31 Aug 2020

Study investigates gout medication for improving outcomes after heart attacks

Professor Jamie Layland
by Jessica Mills, Peninsula Health

Research investigating the impact of common gout medication Colchicine, in patients with acute coronary syndrome, led by Peninsula Health and Monash University cardiologist Professor Jamie Layland, has been published in premier cardiology journal Circulation.

The COPS Trial (COlchicine in Patients with Acute Coronary Syndromes) is a multicentre, double-blind, randomised, placebo-controlled trial to assess the impact of low-dose colchicine on long-term cardiovascular outcomes in patients presenting with acute coronary syndromes. This is the first Australian multi-centered clinical trial to be led by Peninsula Health.

“There is a recurrent rate of heart attacks, strokes and death after you have a heart attack. That risk is approximately 20% and we are always trying to reduce that risk,” explains Professor Layland.

“One of the factors that contributes this ongoing risk is inflammation. We know that patients who have a higher level of inflammation after a heart attack tend to do worse. So we have been trying to target inflammatory pathways to see if this will improve outcomes.”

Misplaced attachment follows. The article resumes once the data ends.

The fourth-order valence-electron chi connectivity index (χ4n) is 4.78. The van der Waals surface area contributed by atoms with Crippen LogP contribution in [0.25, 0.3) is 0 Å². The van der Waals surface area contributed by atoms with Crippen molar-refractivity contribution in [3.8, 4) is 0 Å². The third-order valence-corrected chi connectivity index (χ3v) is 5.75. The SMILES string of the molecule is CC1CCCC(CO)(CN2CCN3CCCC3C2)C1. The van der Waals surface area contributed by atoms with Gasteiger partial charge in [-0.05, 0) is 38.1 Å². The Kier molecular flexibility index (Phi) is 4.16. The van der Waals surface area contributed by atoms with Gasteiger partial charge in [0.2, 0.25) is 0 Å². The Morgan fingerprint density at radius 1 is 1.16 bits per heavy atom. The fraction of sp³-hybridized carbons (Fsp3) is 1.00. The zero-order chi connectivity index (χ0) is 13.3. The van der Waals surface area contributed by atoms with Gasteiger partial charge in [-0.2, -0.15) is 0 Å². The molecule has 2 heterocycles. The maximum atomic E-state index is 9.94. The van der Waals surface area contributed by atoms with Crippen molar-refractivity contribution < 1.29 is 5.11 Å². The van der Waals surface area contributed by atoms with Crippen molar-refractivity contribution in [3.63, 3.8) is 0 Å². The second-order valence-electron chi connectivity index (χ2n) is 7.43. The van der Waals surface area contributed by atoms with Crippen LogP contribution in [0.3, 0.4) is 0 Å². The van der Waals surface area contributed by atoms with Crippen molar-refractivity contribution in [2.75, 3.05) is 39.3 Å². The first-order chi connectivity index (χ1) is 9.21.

“Colchicine is a commonly used gout tablet which is a broadly acting anti-inflammatory agent. Previous trials have shown that this has had benefit in patients with heart disease. We performed this trial to see if it reduced recurrent events after a heart attack.”

Professor Layland, together with PhD student Dr David Tong, began the investigator-initiated trial, with limited funding from Peninsula Health but without backing from a pharmaceutical company.
The trial ran over 17 centres in Australia, including many Monash University sites, with 795 patients taking part. Half of the patients were given Colchicine, the other half placebo.

The paper in Circulation details the research findings over the first 12 months of follow-up with these patients.

“We showed that over the 12 months, although there was a numerically lower number of events in the Colchicine group, it didn’t meet the threshold for being significant,” explains Professor Layland.

“The longer followup data is promising, as it suggests there is a cumulative effect of the Colchicine. We hope in the two-year data the effect will be much greater.”

Reference: https://www.ahajournals.org/doi/10.1161/CIRCULATIONAHA.120.050771

The COPS Trial was selected as a late-breaking clinical trial at the European Society of Cardiology conference, Amsterdam 2020. Professor Layland presented the findings from the study at the conference on 29 August.

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